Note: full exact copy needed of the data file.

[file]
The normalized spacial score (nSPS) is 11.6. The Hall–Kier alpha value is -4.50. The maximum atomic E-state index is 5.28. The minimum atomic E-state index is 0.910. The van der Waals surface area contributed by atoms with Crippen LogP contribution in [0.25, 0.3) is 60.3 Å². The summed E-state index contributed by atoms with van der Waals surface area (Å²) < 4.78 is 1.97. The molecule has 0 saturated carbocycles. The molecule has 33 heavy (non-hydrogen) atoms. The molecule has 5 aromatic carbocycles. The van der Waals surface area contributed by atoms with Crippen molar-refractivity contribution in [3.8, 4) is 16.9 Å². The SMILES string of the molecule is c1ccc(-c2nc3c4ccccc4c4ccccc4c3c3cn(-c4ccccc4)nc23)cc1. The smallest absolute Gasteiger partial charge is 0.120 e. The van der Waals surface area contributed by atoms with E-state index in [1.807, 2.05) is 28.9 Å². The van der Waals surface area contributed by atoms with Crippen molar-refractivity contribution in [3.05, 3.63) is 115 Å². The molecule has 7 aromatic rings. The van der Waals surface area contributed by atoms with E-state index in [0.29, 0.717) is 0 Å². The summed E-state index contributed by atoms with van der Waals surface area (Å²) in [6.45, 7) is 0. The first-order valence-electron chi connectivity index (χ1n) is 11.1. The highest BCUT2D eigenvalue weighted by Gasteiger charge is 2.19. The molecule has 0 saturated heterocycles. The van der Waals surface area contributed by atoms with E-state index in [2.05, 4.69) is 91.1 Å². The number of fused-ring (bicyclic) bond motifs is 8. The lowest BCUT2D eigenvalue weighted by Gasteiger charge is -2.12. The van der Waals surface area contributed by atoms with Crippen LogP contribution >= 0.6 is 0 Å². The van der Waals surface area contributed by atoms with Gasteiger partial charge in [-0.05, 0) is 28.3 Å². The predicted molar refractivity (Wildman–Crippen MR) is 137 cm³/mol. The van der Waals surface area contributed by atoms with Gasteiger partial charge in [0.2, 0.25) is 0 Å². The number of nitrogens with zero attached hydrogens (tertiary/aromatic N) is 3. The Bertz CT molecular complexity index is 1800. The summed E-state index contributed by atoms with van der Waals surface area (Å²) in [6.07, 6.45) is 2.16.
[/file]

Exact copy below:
The normalized spacial score (nSPS) is 11.6. The Hall–Kier alpha value is -4.50. The maximum atomic E-state index is 5.28. The minimum atomic E-state index is 0.910. The van der Waals surface area contributed by atoms with Crippen LogP contribution in [0.25, 0.3) is 60.3 Å². The summed E-state index contributed by atoms with van der Waals surface area (Å²) < 4.78 is 1.97. The molecule has 0 saturated carbocycles. The molecule has 33 heavy (non-hydrogen) atoms. The molecule has 5 aromatic carbocycles. The van der Waals surface area contributed by atoms with Crippen molar-refractivity contribution in [3.8, 4) is 16.9 Å². The SMILES string of the molecule is c1ccc(-c2nc3c4ccccc4c4ccccc4c3c3cn(-c4ccccc4)nc23)cc1. The smallest absolute Gasteiger partial charge is 0.120 e. The van der Waals surface area contributed by atoms with E-state index in [1.807, 2.05) is 28.9 Å². The van der Waals surface area contributed by atoms with Crippen molar-refractivity contribution in [3.05, 3.63) is 115 Å². The molecule has 7 aromatic rings. The van der Waals surface area contributed by atoms with E-state index in [0.29, 0.717) is 0 Å². The summed E-state index contributed by atoms with van der Waals surface area (Å²) in [6.45, 7) is 0. The first-order valence-electron chi connectivity index (χ1n) is 11.1. The highest BCUT2D eigenvalue weighted by Gasteiger charge is 2.19. The molecule has 0 saturated heterocycles. The van der Waals surface area contributed by atoms with E-state index in [2.05, 4.69) is 91.1 Å². The number of fused-ring (bicyclic) bond motifs is 8. The lowest BCUT2D eigenvalue weighted by Gasteiger charge is -2.12. The van der Waals surface area contributed by atoms with Crippen LogP contribution >= 0.6 is 0 Å². The van der Waals surface area contributed by atoms with Gasteiger partial charge in [-0.05, 0) is 28.3 Å². The predicted molar refractivity (Wildman–Crippen MR) is 137 cm³/mol. The van der Waals surface area contributed by atoms with Gasteiger partial charge in [0.2, 0.25) is 0 Å². The number of nitrogens with zero attached hydrogens (tertiary/aromatic N) is 3. The Bertz CT molecular complexity index is 1800. The summed E-state index contributed by atoms with van der Waals surface area (Å²) in [6.07, 6.45) is 2.16.